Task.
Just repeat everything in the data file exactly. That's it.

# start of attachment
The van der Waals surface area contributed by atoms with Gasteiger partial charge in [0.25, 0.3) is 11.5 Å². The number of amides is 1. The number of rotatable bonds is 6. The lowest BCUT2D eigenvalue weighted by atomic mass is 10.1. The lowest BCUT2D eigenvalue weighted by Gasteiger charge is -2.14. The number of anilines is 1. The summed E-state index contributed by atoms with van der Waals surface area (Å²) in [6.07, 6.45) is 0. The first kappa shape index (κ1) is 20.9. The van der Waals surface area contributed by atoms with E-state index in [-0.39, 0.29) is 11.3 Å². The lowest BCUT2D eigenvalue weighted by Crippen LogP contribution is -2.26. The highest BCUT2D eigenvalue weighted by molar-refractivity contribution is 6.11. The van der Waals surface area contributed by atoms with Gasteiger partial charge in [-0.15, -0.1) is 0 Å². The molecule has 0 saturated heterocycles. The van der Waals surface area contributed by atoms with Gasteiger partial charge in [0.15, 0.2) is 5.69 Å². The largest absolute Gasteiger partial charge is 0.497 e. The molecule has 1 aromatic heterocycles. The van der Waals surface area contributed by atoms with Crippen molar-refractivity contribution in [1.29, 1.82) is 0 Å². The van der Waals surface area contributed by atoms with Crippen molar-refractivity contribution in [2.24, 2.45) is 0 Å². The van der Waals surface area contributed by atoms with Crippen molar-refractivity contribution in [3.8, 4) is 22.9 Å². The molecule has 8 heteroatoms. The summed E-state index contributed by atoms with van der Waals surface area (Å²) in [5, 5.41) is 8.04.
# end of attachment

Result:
The van der Waals surface area contributed by atoms with Gasteiger partial charge in [0.25, 0.3) is 11.5 Å². The number of amides is 1. The number of rotatable bonds is 6. The lowest BCUT2D eigenvalue weighted by atomic mass is 10.1. The lowest BCUT2D eigenvalue weighted by Gasteiger charge is -2.14. The number of anilines is 1. The summed E-state index contributed by atoms with van der Waals surface area (Å²) in [6.07, 6.45) is 0. The first kappa shape index (κ1) is 20.9. The van der Waals surface area contributed by atoms with E-state index in [-0.39, 0.29) is 11.3 Å². The lowest BCUT2D eigenvalue weighted by Crippen LogP contribution is -2.26. The highest BCUT2D eigenvalue weighted by molar-refractivity contribution is 6.11. The van der Waals surface area contributed by atoms with Gasteiger partial charge in [-0.15, -0.1) is 0 Å². The molecule has 0 saturated heterocycles. The van der Waals surface area contributed by atoms with Gasteiger partial charge in [0.15, 0.2) is 5.69 Å². The largest absolute Gasteiger partial charge is 0.497 e. The molecule has 1 aromatic heterocycles. The van der Waals surface area contributed by atoms with Crippen molar-refractivity contribution in [1.29, 1.82) is 0 Å². The van der Waals surface area contributed by atoms with Crippen molar-refractivity contribution in [2.24, 2.45) is 0 Å². The van der Waals surface area contributed by atoms with Crippen molar-refractivity contribution in [3.8, 4) is 22.9 Å². The molecule has 8 heteroatoms. The summed E-state index contributed by atoms with van der Waals surface area (Å²) in [5, 5.41) is 8.04.